Wednesday I was stuck in bed with a hurt back.  Staying home is easy because we live in a forested area.  It is quiet, and with the electric fan on level three, you can nurse a hurt back and drown out the sound of the chickens, goats, cats and dogs outside your bedroom window.  I listened to neighbors scratch the ground with their brooms and share stories during the cooler hours of the day.  The Filipino word for neighbor translates as my house sibling, which is fitting as our neighbors are so close to one another.




My students were openly crying today.   I asked them to talk about the impact of education in their lives.  Again and again I listened to stories from teenagers like Marlon.  He was the oldest of eight siblings and was expected to support his family as soon as he was of working age.  His parents could not provide him with any financial assistance, so now he is paying his way through school on scholarships and odd jobs.  He broke down as he spoke of the shame he feels washing his friends’ clothes at the men’s dormitory for a few pesos.  The prospect of earning a teacher’s wage is a future glory that will help him provide some financial stability for himself and his family.




Peace Corps sent me a text message this afternoon to say that a tropical storm had formed near us.  We were asked to prepare for rain and flooding.  My umbrella was stolen at lunch.  One of the teachers tried to cheer me up by telling me that three of her umbrellas had been stolen since she started teaching.  I put up signs offering a 100 peso reward.  Everyone in the faculty room was laughing at me.  A teacher took me aside and laughingly said, “This is the Philippines.  You’ll never see your umbrella again.”  I rode my bike home in the rain.  On the ride home the wind pulled red flowers down from the trees of fire, painting large sections of the road red.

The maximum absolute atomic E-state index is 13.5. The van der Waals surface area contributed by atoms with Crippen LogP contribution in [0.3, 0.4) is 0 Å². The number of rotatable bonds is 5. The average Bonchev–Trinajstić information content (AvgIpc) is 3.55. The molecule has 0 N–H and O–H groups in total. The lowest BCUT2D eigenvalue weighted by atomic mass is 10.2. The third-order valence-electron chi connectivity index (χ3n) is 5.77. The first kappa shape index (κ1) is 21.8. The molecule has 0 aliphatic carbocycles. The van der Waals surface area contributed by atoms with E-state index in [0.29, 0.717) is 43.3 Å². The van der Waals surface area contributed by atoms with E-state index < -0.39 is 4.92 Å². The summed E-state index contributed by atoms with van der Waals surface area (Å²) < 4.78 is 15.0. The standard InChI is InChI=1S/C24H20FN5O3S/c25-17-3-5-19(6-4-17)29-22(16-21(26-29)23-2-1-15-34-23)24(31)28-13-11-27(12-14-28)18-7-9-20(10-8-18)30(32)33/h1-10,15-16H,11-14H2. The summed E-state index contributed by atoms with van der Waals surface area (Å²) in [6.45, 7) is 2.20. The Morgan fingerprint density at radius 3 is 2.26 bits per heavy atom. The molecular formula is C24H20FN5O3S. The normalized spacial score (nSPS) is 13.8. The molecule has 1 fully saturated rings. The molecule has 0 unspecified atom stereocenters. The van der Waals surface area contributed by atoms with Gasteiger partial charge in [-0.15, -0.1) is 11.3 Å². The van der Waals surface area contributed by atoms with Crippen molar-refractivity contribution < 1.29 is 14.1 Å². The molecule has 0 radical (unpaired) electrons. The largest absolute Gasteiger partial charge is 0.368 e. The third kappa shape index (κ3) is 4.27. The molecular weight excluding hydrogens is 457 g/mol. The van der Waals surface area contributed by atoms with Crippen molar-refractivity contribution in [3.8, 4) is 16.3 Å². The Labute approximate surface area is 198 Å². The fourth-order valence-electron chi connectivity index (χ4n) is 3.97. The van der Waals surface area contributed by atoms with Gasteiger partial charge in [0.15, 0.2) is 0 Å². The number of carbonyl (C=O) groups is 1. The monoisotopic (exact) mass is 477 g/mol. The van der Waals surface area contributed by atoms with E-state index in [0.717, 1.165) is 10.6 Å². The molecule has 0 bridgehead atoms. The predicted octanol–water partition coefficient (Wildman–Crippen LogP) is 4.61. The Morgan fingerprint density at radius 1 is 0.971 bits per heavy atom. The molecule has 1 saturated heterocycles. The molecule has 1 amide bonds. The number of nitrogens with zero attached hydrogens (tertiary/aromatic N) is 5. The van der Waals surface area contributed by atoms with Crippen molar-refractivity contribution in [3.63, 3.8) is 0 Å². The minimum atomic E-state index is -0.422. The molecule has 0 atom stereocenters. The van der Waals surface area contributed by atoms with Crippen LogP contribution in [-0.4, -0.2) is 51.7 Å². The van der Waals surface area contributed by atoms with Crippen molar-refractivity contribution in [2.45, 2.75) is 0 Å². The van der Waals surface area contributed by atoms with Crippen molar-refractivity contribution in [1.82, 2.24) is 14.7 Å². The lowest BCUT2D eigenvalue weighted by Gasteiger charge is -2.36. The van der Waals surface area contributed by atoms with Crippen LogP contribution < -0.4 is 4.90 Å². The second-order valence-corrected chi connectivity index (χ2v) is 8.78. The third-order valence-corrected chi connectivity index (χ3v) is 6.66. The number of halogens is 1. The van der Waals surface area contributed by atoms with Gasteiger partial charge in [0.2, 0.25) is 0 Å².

Another week ended, and I didn’t stop once to write things down.  I should have.  I should have taken out a journal and captured all the little moments.  I could store them for that day when I return to the US and tell all the stories of the Philippines, but as I look back on a single week, I realize how daunting it all seems.  How does one choose the perfect island in a sea of experience? 


In two weeks my wife and I will board a plane with 8 Filipino teenagers and return the United States for a two-week visit to Washington DC.  The teenagers will dance on the National Mall during the Smithsonian Folklife Festival.  Not one of them has flown before.  They are thrilled with anticipation.  And we have worked with them for years; they are the precious stones we polish each week in creating our story, our island.  We won’t have to say anything when they take the stage.  They will tell our story.  They will tip tap and clap to the rhythm of all the Mondays and Fridays that have blurred into our two-years here.  It will be a mythic experience watching islands form for our American friends.   

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“Sunset at the Railroad” by PCV Nicholas Baylor Hall. Namibia, 2011.